In our observations of wild horses and burros coming off the range there are several health concerns commonly noted. Most of the concerns are not specific to wild populations and are common threats to any equine population housed in large numbers in confined space. Most of the conditions do not represent life-threatening illness but create a compound stress that could influence animal health over the long term. We are concerned that most of these conditions remain untreated in the wild equines taken into captivity but would create immediate intervention in a domestic population in all but a “feed lot” (animals awaiting slaughter) situation.
Ringworm is a contagious fungus (not a parasite) that lives in soil, manure or any dark damp place. Crowded conditions (present at a stable or facility) can predispose animals to contacting ringworm through soil and common use of equipment. The ringworm fungi attach themselves to a horse where they live off of dead tissue in the horse’s skin and hair follicles.
Ringworm presents as small, circular patches of hair loss with scabbed or flaky skin beneath. If left untreated, these circular lesions will grow into large, irregular areas of broken hairs and blisters with scabs. Lesions are most typically seen around the girth and saddle areas, on the face and around the eyes, and on the legs.The lesions usually become extremely itchy. Itching and irritation generally starts on the chest or hindquarters and spreads to other parts of the body. These areas are susceptible to secondary skin infections so it is important to treat Ringworm symptoms proactively to prevent complications.
Ringworm is also very contagious, often spreading between horses and even from horses to humans. So, an affected horse should be isolated while being treated and any shared grooming tools should be disinfected after each use.
Treatment usually requires a combination of components: shaving of infected areas, application of anti-fungal and keeping manure and damp areas clean.
Equine papillomavirus is the virus that causes the development of benign, proliferative skin tumors in horses. Microscopic evidence indicates that two different clinical presentations occur in the equine from the papillomavirus: (1) warts, and (2) aural plaques. The warts are highly contagious. Transmission occurs by direct contact (nose to nose) and indirectly.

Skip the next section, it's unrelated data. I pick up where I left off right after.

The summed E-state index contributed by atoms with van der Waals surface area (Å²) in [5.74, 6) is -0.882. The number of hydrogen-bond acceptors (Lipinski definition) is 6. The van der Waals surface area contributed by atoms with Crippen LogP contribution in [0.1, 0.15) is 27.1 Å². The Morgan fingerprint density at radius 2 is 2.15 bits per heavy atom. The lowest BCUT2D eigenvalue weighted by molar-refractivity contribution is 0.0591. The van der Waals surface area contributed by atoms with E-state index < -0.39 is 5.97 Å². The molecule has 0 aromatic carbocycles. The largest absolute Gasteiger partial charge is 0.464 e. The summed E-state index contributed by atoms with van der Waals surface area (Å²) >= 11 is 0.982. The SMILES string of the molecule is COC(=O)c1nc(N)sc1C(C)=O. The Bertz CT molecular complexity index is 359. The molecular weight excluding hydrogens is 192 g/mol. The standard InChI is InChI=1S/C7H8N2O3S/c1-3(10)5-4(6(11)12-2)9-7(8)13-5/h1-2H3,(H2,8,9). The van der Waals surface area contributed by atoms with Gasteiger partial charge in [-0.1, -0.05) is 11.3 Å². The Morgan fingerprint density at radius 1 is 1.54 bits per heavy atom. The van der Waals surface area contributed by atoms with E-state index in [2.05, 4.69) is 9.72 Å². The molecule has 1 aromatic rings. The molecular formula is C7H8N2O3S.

Equine papilloma virus has an incubation period of about 60 days.
The warts reach maturity after a growth period of four to eight weeks and usually disappear spontaneously about three to four months later. In this respect, they resemble human warts in that one day they can be extremely unpleasant, and then the next will suddenly vanish. However some cases may last longer than a year. Cases present for two years may suggest immune deficiency.
The virus may also cause aural plaques. They are benign, raised, white to pink lesions that occur bilaterally on the inner surface of the ear. They respond poorly to treatment and do not spontaneously regress. Animals should be monitored.
Disinfection of the premises and equipment with lye, formaldehyde, iodine, and chlorhexidine helps decrease spread of the virus.
Strangles is a highly contagious and serious infection of horses and other equids caused by the bacterium, Streptococcus equi. The disease is characterized by severe inflammation of the mucosa of the head and throat, with extensive swelling and often rupture of the lymph nodes, which produces large amounts of thick, creamy pus.
Strangles commonly affects young horses (weanlings and yearlings), but horses of any age can be infected. Vaccination against S. equi is recommended on premises where strangles is a persistent endemic problem or for horses that are expected to be at high risk of exposure. Following natural infection, a carrier state of variable duration may develop and intermittent shedding may occur.
The organism is transmitted by direct contact with infected horses or sub-clinical shedders, or indirectly by contact with water troughs and equipment. Streptococcus equi has demonstrated environmental survivability particularly in water sources and when protected from exposure to direct sunlight and disinfectants, and can be a source of infection for new additions to the herd.
Below is taken from http://www.omafra.gov
The main and often fatal complications of strangles are:
Bastard strangles, which describes the dissemination of infection to unusual sites other than the lymph nodes draining the throat. For example, abdominal or lung lymph nodes may develop abscesses and rupture, sometimes weeks or longer after the infection seems to have resolved. A brain abscess may rupture causing sudden death or a retropharyngeal lymph node abscess may burst in the throat and the pus will be inhaled into the lung.
Purpura haemorrhagica, which is an immune-mediated acute inflammation of peripheral blood vessels that occurs within 4 weeks of strangles, while the animal is convalescing. It results from the formation of immune complexes between the horse’s antibodies and bacterial components. These immune complexes become trapped in capillaries where they cause inflammation, visible in the mucous membranes as pinpoint haemorrhages. These haemorrhages lead to a widespread severe edema of the head, limbs, and other parts of the body. Purpura can also be a complication of routine vaccination.
Minor, non-fatal complications include:
Post strangles myocarditis (inflammation of heart muscle), which may follow strangles in a small proportion of horses. An electrocardiogram (ECG) can determine that a horse can return to heavy work or to training after an episode of strangles.
Purulent cellulitis (inflammation of the subcutaneous tissue), which is an unusual occurrence where infection spreads locally in the subcutaneous tissue to the head.